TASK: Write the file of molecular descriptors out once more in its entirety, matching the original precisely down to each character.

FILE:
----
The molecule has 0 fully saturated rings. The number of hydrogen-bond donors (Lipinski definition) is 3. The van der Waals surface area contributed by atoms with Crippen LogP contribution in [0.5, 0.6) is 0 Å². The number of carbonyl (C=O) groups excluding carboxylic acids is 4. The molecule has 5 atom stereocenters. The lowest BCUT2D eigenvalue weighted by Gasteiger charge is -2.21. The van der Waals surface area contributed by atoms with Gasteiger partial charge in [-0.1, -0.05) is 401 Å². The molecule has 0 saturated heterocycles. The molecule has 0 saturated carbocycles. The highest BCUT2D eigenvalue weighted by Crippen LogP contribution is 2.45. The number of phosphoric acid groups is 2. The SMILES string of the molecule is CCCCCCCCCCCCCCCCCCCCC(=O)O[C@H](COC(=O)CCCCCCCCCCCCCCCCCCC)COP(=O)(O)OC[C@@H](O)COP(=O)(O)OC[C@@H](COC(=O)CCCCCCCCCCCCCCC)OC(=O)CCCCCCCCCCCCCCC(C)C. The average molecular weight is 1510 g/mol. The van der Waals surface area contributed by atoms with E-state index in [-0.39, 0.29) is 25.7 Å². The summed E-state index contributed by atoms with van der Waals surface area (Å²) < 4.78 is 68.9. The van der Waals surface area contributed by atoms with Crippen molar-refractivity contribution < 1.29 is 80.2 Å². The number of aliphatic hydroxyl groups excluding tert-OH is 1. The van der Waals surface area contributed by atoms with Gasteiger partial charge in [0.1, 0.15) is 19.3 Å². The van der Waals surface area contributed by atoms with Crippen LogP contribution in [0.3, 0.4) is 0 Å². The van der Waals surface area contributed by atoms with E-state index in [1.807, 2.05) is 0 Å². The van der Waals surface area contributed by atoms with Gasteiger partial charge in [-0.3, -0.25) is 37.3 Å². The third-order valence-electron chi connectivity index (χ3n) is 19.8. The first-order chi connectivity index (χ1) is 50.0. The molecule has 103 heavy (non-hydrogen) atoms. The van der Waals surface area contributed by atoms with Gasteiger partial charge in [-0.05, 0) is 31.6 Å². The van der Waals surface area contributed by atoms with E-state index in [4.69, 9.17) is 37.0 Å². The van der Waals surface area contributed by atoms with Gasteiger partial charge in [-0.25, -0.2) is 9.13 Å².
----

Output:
The molecule has 0 fully saturated rings. The number of hydrogen-bond donors (Lipinski definition) is 3. The van der Waals surface area contributed by atoms with Crippen LogP contribution in [0.5, 0.6) is 0 Å². The number of carbonyl (C=O) groups excluding carboxylic acids is 4. The molecule has 5 atom stereocenters. The lowest BCUT2D eigenvalue weighted by Gasteiger charge is -2.21. The van der Waals surface area contributed by atoms with Gasteiger partial charge in [-0.1, -0.05) is 401 Å². The molecule has 0 saturated heterocycles. The molecule has 0 saturated carbocycles. The highest BCUT2D eigenvalue weighted by Crippen LogP contribution is 2.45. The number of phosphoric acid groups is 2. The SMILES string of the molecule is CCCCCCCCCCCCCCCCCCCCC(=O)O[C@H](COC(=O)CCCCCCCCCCCCCCCCCCC)COP(=O)(O)OC[C@@H](O)COP(=O)(O)OC[C@@H](COC(=O)CCCCCCCCCCCCCCC)OC(=O)CCCCCCCCCCCCCCC(C)C. The average molecular weight is 1510 g/mol. The van der Waals surface area contributed by atoms with E-state index in [-0.39, 0.29) is 25.7 Å². The summed E-state index contributed by atoms with van der Waals surface area (Å²) < 4.78 is 68.9. The van der Waals surface area contributed by atoms with Crippen molar-refractivity contribution < 1.29 is 80.2 Å². The number of aliphatic hydroxyl groups excluding tert-OH is 1. The van der Waals surface area contributed by atoms with Gasteiger partial charge in [0.1, 0.15) is 19.3 Å². The van der Waals surface area contributed by atoms with Crippen LogP contribution in [0.3, 0.4) is 0 Å². The van der Waals surface area contributed by atoms with E-state index in [1.807, 2.05) is 0 Å². The van der Waals surface area contributed by atoms with Gasteiger partial charge in [-0.3, -0.25) is 37.3 Å². The third-order valence-electron chi connectivity index (χ3n) is 19.8. The first-order chi connectivity index (χ1) is 50.0. The molecule has 103 heavy (non-hydrogen) atoms. The van der Waals surface area contributed by atoms with Gasteiger partial charge in [-0.05, 0) is 31.6 Å². The van der Waals surface area contributed by atoms with E-state index in [4.69, 9.17) is 37.0 Å². The van der Waals surface area contributed by atoms with Gasteiger partial charge in [-0.25, -0.2) is 9.13 Å².